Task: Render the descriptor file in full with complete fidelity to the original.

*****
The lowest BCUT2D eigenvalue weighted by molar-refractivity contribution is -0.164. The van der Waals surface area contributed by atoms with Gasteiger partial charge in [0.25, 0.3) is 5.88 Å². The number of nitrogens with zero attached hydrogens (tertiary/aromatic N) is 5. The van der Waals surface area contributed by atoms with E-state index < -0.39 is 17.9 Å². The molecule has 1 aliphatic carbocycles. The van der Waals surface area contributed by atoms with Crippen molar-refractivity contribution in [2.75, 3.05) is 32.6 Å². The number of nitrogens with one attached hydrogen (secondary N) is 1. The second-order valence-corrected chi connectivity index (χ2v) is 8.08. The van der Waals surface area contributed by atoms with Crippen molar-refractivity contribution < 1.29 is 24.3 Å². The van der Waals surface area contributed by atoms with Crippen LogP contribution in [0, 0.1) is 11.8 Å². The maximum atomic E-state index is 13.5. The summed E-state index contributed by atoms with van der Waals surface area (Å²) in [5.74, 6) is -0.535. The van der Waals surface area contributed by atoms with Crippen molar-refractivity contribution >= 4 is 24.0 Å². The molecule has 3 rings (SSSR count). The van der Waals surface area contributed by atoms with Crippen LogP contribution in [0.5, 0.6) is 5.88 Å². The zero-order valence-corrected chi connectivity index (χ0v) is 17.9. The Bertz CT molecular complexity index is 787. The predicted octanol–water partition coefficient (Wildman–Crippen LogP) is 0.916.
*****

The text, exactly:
The lowest BCUT2D eigenvalue weighted by molar-refractivity contribution is -0.164. The van der Waals surface area contributed by atoms with Gasteiger partial charge in [0.25, 0.3) is 5.88 Å². The number of nitrogens with zero attached hydrogens (tertiary/aromatic N) is 5. The van der Waals surface area contributed by atoms with E-state index < -0.39 is 17.9 Å². The molecule has 1 aliphatic carbocycles. The van der Waals surface area contributed by atoms with Crippen molar-refractivity contribution in [2.75, 3.05) is 32.6 Å². The number of nitrogens with one attached hydrogen (secondary N) is 1. The second-order valence-corrected chi connectivity index (χ2v) is 8.08. The van der Waals surface area contributed by atoms with Crippen molar-refractivity contribution < 1.29 is 24.3 Å². The van der Waals surface area contributed by atoms with Crippen LogP contribution in [0, 0.1) is 11.8 Å². The maximum atomic E-state index is 13.5. The summed E-state index contributed by atoms with van der Waals surface area (Å²) in [5.74, 6) is -0.535. The van der Waals surface area contributed by atoms with Crippen molar-refractivity contribution >= 4 is 24.0 Å². The molecule has 3 rings (SSSR count). The van der Waals surface area contributed by atoms with Crippen LogP contribution in [0.5, 0.6) is 5.88 Å². The zero-order valence-corrected chi connectivity index (χ0v) is 17.9. The Bertz CT molecular complexity index is 787. The predicted octanol–water partition coefficient (Wildman–Crippen LogP) is 0.916.